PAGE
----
The “miraculous power of gardening: it evokes tomorrow, it is eternally forward-looking, it invites plans and ambitions, creativity, expectation…. Gardening defies time; you think in seasons to come.” So said award-winning author Penelope Lively in her latest book, Dancing Fish And Ammonites. And so say I. Fie on this horrific winter! I’m planning for Spring.
Over 20 years ago, the late, great plantsman, Jim Cross, pointed me in the direction of Broken Arrow Nursery in Hamden, CT. The Nursery was for a time a rather small operation, with a mimeographed plant list of 4 or 5 pages stapled together, and sales only on site. Broken Arrow’s current inventory includes over 1,500 woody ornamentals and perennials. (At present, Broken Arrow’s website and online sales are not operational.)
For my garden this year, I largely focused on Broken Arrow’s collection of Japanese Maples:
Acer palmatum ‘Koto no ito’ (Zones 5-8)
Koto no ito means Harp Strings. True to its name this small, elegant tree has delightful, string-like foliage. New growth is green with red tones, becoming green in summer and then shades of gold, orange and red in the fall. (Note: For many Japanese maples, leaf color is variable, depending on the degree of light exposure; this may account for the differing views on seasonal color expressed by various reference texts.)
Acer palmatum ‘Fairy Hair’ (Zones 6-8)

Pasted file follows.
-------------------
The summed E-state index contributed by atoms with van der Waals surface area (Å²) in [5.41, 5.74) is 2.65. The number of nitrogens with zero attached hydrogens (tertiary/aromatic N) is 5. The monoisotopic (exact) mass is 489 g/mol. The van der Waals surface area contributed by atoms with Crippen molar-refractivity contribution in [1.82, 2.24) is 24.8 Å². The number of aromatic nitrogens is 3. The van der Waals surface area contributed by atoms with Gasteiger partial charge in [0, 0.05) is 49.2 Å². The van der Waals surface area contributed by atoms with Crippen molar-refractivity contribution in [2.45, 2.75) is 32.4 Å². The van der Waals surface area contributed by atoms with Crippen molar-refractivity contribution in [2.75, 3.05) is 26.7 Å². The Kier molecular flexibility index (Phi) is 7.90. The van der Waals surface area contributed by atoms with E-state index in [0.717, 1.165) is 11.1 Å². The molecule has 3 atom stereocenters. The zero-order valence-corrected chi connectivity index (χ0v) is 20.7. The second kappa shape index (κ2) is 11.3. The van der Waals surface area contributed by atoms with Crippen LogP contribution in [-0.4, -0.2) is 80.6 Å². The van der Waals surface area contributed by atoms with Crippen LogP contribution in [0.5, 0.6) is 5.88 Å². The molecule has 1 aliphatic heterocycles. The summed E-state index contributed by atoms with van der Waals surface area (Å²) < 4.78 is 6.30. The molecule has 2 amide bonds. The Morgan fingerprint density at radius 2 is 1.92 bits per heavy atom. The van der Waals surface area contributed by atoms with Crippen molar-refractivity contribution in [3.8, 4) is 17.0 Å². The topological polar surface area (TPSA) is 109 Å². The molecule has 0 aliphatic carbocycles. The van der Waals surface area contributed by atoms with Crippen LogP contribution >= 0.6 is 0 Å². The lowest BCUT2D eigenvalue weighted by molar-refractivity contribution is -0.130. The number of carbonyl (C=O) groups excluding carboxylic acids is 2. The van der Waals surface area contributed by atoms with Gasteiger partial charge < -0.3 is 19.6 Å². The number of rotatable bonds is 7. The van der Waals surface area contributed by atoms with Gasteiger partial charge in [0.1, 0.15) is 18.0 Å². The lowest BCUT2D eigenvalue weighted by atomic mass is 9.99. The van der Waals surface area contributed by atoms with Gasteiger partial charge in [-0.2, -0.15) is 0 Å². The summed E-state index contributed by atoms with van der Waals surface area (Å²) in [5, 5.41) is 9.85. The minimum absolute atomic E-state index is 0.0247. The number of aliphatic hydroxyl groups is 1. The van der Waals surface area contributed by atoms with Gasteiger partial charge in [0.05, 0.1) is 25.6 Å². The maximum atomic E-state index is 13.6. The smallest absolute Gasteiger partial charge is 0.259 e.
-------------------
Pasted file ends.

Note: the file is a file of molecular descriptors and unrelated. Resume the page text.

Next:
This slow-growing, dwarf maple’s mature height will probably not exceed 3 feet. Its unique, fine, thread-like foliage is orange-red in spring, green in summer, and orange-red again in fall. The tree has an ethereal quality, impossible to resist.
Acer shirasawanum ‘Autumn Moon’ (Zones 5-8)
Highly prized for its showy, colorful foliage – burnt-orange and pink in spring, chartreuse with touches of peach in summer, and autumnal shades of gold, red and orange in fall – Autumn Moon is a show-stopper.
For comprehensive information about Japanese Maples see Japanese Maples: The Complete Guide to Selection and Cultivation (Timber Press, Fourth Edition 2009)
And for successful companion planting, I like to partner Japanese Maples with Rhododendrons; they have similar culture requirements. A particular Rhododendron favorite is the divine, snowy-white, purple-flared, R.’Calsap’, purchased by me from Broken Arrow over fifteen years ago. (Below are photos of my Calsap in the garden.)
For 2014 I’m also adding to the mix a new plant offering from Broken Arrow, Bletilla striata ‘Yellow Striped’ (Zones 6-9), a recent woodland orchid introduction from Japan. This lovely has a reputation as a tough, long-blooming perennial. (Photo below.)
The orchid has green leaves striped with creamy-yellow, and charming magenta flowers for three to four weeks in late-Spring, early-Summer. It’s a spreader – but not fast enough for some! And it too shares similar culture needs with the maples.
Update 2015: The bletillas didn’t survive. Voles, perhaps?